My Body Betrayed My Efforts to Stay Unnoticed by Marnie Galloway

During Sexual Assault Awareness Month, “Not for Ourselves Alone” is running a special series called 30 Days of Bodyshaming, designed to give a voice to the many different experiences of girls and women. This series will feature guest posts by professors, writers, a nutritionist, a cartoonist, young girls, and mothers. Gut wrenching and honest, these stories are presented in an attempt to bring about a deeper understanding of the plight of girls and women as we make our way in world that, for us, is hostile at its best and violent at its worst.

My Body Betrayed My Efforts to Stay Unnoticed

by Marnie Galloway

Galloway

I lived in Huntsville Alabama for the bulk of my childhood, kindergarten through fifth grade. Huntsville is a college town in the beautiful Tennessee valley of northern Alabama, in the foothills of the Appalachian mountains. In every childhood-adventure way I cared about, it was idyllic: there was an overabundance of big old climbing trees, some sturdy boulders for scaling up, willows to hide under and build forts, and hot summer air thick with fireflies to chase.

In school I was studious and focused, and as a content introvert I tried not to draw any of attention to myself. I was a friendly background player in all of the friendship cliques and watched with an amateur anthropologist’s curiosity, but I was more interested in drawing and exploring the forest next to our apartment building than getting involved in other people’s lives.

My body betrayed my efforts to stay unnoticed. I developed secondary sex characteristics unusually young; I was the first girl in my class to need to wear a bra…in first grade. Children’s shorts cut uncomfortably in to my hips. Some of the girls in my class would call out if my bra strap was showing, which made me feel self-conscious, but the comments were more outgroup curiosity than malicious teasing. I was mostly able to hide under baggy tshirts, which I thought returned me back to a safe, inconspicuous background.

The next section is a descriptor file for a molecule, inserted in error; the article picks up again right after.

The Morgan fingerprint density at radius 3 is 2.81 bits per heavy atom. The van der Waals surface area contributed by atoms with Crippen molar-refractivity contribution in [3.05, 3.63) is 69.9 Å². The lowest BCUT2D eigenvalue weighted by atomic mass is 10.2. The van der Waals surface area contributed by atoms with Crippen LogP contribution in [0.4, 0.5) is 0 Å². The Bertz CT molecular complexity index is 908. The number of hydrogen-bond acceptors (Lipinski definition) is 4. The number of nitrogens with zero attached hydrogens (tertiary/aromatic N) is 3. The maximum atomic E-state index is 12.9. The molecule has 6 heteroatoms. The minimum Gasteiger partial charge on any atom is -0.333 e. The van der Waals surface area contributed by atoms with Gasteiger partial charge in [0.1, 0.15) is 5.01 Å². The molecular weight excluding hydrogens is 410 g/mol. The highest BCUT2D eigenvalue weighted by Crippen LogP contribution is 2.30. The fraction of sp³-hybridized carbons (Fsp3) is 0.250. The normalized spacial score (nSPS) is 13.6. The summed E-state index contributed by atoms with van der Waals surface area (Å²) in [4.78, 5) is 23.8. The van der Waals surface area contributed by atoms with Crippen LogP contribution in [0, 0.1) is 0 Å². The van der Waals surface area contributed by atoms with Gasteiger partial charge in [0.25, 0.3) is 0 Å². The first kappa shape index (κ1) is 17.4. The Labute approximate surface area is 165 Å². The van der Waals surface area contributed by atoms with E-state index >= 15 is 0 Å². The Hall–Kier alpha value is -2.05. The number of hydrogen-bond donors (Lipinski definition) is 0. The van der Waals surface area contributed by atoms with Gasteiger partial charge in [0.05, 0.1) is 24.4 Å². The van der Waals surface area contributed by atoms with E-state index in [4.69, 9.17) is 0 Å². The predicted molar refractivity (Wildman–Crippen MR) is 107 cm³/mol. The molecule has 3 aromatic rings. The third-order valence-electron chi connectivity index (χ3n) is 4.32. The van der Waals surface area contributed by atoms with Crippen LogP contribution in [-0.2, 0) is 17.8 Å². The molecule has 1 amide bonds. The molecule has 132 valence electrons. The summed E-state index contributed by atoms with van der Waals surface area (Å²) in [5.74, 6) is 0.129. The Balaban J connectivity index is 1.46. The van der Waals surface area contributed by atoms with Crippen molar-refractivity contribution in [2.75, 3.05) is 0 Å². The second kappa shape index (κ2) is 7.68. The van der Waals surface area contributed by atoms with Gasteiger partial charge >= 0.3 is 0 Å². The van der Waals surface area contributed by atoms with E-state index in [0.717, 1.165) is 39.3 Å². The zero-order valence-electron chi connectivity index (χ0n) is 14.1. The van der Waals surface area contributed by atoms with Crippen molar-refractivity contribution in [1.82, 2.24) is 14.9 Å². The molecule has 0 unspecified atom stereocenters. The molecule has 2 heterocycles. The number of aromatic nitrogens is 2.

After fourth grade there was an optional first-week-of-summer camp that my class was organizing. I had never been to camp and had mixed feelings about the whole endeavor: a week of hiking in the woods was a dream, but a whole week without any time by myself was a nightmare! The promise of seeing new bugs and birds won out, so I packed up my sleeping bag, dropped it off in the girls cabin and dove in to camp life. Everything was exciting and new; I went canoeing for the first time, learned chanting clapping songs, made some pretty sweet lanyards and thought the teenaged counselor with the guitar was the coolest person I would probably ever meet in my whole life.

I came home from camp delightfully sunburned and full of hot dogs, but shortly after getting to our apartment my mom sat me down for a talk. My best friend had told his mom, who then told my mom, about his very different camp experience. Every night, the boys cabin was full of explicit and escalating discussion about sexual things they wanted to do, at first in abstract but then specifically to me. My friend tried to argue against the group (I will always love him for that), and he was teased and bullied for standing up for me. One of the boys who was most violently aggressive in these talks was a quiet unassuming boy who lived two doors down. All of the boys were classmates that I had considered friends.

I felt partly like I’d been stabbed, and partly like I needed to throw up. I was confused and ashamed and didn’t have the tools to know how to deal with those feelings, and I was angry at myself that I hadn’t noticed anything was different during the week. I had sat next to these kids at lunch for years, and now I was being warned to keep a safe distance from the neighbor boy. It rewrote the week I had just loved into a horrible game where I was being watched, where I was the prey. Even as an adult, I think back on this experience of objectification and I get a knot in my chest; it was by no means the last or anywhere near the worst of that kind, but it was the most potent for having been the first.

Marnie Galloway is a comic artist and illustrator working in Chicago, Illinois. She was born in Austin, Texas and studied philosophy and symbolic logic at Smith College. Her three-part wordless comic series “In the Sounds and Seas” won a 2012 Xeric Grant, was nominated for the 2013 LA Times Book Prize for Best Graphic Novel and made the Notable Comics list in Best American Comi. She is a co-organizer of Chicago Alternative Comics Expo ; her illustration and comics clients include 826CHISaveur MagazineCricket Magazine and Chicago Zine Fest. She lives in a quiet building with her husband Tom, two monstrous cats and her beloved bicycle, Ed Jr.

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